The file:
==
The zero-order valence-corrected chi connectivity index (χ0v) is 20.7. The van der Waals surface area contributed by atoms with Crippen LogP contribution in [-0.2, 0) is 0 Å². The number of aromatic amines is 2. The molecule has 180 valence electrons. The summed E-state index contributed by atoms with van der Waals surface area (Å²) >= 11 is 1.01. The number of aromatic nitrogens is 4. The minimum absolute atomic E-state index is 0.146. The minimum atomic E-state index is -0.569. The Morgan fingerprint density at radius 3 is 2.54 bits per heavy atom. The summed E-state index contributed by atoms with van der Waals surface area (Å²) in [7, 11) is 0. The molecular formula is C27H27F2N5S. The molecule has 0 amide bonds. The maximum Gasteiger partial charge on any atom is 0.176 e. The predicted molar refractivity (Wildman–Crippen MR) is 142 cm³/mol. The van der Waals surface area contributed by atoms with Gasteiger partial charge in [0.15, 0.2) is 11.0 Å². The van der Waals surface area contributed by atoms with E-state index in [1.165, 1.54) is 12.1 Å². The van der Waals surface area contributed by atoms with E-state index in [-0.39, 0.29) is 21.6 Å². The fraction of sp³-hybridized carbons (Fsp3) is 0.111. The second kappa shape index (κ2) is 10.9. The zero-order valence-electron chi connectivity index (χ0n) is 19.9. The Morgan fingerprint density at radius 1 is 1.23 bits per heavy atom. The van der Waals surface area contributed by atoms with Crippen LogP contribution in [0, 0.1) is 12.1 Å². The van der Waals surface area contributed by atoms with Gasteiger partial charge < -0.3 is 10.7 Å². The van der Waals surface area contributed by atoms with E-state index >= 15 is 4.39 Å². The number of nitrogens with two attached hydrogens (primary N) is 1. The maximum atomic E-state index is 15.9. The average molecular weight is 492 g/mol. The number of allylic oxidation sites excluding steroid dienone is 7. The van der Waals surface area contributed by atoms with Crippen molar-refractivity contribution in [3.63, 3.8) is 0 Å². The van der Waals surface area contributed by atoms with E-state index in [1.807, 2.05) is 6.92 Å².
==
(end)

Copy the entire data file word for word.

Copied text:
The zero-order valence-corrected chi connectivity index (χ0v) is 20.7. The van der Waals surface area contributed by atoms with Crippen LogP contribution in [-0.2, 0) is 0 Å². The number of aromatic amines is 2. The molecule has 180 valence electrons. The summed E-state index contributed by atoms with van der Waals surface area (Å²) >= 11 is 1.01. The number of aromatic nitrogens is 4. The minimum absolute atomic E-state index is 0.146. The minimum atomic E-state index is -0.569. The Morgan fingerprint density at radius 3 is 2.54 bits per heavy atom. The summed E-state index contributed by atoms with van der Waals surface area (Å²) in [7, 11) is 0. The molecular formula is C27H27F2N5S. The molecule has 0 amide bonds. The maximum Gasteiger partial charge on any atom is 0.176 e. The predicted molar refractivity (Wildman–Crippen MR) is 142 cm³/mol. The van der Waals surface area contributed by atoms with Gasteiger partial charge in [0.15, 0.2) is 11.0 Å². The van der Waals surface area contributed by atoms with E-state index in [1.165, 1.54) is 12.1 Å². The van der Waals surface area contributed by atoms with E-state index in [-0.39, 0.29) is 21.6 Å². The fraction of sp³-hybridized carbons (Fsp3) is 0.111. The second kappa shape index (κ2) is 10.9. The zero-order valence-electron chi connectivity index (χ0n) is 19.9. The Morgan fingerprint density at radius 1 is 1.23 bits per heavy atom. The van der Waals surface area contributed by atoms with Crippen LogP contribution in [0, 0.1) is 12.1 Å². The van der Waals surface area contributed by atoms with Gasteiger partial charge < -0.3 is 10.7 Å². The van der Waals surface area contributed by atoms with E-state index >= 15 is 4.39 Å². The number of nitrogens with two attached hydrogens (primary N) is 1. The maximum atomic E-state index is 15.9. The average molecular weight is 492 g/mol. The number of allylic oxidation sites excluding steroid dienone is 7. The van der Waals surface area contributed by atoms with Crippen molar-refractivity contribution in [3.63, 3.8) is 0 Å². The van der Waals surface area contributed by atoms with E-state index in [1.807, 2.05) is 6.92 Å².